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Journal of Behavioral and Brain Sciences, vol.37 no.3 pp.297-307, June 2014
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|Resource title||Differences in negativity bias underlie variations in political ideology|
|Author(s)||John R. Hibbing, Kevin B. Smith, John R. Alford|
|Publication/ source||Journal of Behavioral and Brain Sciences, vol.37 no.3 pp.297-307|
|Date published||June 2014|
|Summary text/ abstract||DA rapidly growing body of empirical evidence documents a multitude of ways in which liberals and conservatives differ from each other in purviews of life with little direct connection to politics, from tastes in art to desire for closure and from disgust sensitivity to the tendency to pursue new information, but the central theme of the differences is a matter of debate. In this article, we argue that one organizing element of the many differences between liberals and conservatives is the nature of their physiological and psychological responses to features of the environment that are negative. Compared with liberals, conservatives tend to register greater physiological responses to such stimuli and also to devote more psychological resources to them. Operating from this point of departure, we suggest approaches for refining understanding of the broad relationship between political views and response to the negative. We conclude with a discussion of normative implications, stressing that identifying differences across ideological groups is not tantamount to declaring one ideology superior to another.|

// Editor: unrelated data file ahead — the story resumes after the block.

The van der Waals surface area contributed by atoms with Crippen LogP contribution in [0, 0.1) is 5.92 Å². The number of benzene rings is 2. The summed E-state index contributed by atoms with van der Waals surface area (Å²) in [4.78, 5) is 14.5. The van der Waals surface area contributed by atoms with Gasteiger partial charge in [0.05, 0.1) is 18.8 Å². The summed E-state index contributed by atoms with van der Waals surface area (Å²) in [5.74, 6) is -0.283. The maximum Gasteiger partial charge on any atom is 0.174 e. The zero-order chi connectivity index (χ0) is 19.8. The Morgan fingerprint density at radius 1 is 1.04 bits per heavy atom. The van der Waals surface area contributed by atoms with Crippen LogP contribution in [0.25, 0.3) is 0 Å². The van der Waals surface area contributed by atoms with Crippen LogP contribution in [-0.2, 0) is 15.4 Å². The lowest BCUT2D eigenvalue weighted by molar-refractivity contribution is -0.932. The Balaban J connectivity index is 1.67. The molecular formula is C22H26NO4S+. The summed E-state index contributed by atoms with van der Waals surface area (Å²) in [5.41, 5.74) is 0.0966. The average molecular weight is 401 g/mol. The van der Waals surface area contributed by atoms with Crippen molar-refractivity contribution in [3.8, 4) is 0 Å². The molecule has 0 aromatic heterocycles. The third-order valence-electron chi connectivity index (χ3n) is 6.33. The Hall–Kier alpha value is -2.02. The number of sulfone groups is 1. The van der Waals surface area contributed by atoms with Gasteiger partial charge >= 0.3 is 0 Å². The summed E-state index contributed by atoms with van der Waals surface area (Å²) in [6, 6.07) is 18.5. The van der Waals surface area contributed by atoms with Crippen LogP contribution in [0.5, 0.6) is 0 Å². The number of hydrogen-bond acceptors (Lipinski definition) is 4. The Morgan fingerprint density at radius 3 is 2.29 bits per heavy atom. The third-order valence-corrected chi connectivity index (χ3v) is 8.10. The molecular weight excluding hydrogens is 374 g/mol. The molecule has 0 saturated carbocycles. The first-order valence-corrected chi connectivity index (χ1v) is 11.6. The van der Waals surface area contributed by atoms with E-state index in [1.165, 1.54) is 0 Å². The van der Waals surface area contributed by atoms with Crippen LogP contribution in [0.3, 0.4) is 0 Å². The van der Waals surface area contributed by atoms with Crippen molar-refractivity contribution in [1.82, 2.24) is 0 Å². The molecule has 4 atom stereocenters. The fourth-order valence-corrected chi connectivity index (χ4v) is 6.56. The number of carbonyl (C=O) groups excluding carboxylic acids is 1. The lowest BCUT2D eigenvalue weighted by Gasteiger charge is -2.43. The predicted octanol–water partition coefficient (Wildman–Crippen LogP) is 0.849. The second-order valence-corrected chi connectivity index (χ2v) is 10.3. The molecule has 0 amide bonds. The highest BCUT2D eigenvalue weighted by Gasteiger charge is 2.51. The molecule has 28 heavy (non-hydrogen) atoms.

|Library categories||Anarchism & Action, Politics|
|Added to Free Range Library||14/10/2014|
Differences in negativity bias underlie variations in political ideology [996.9 kilobytes]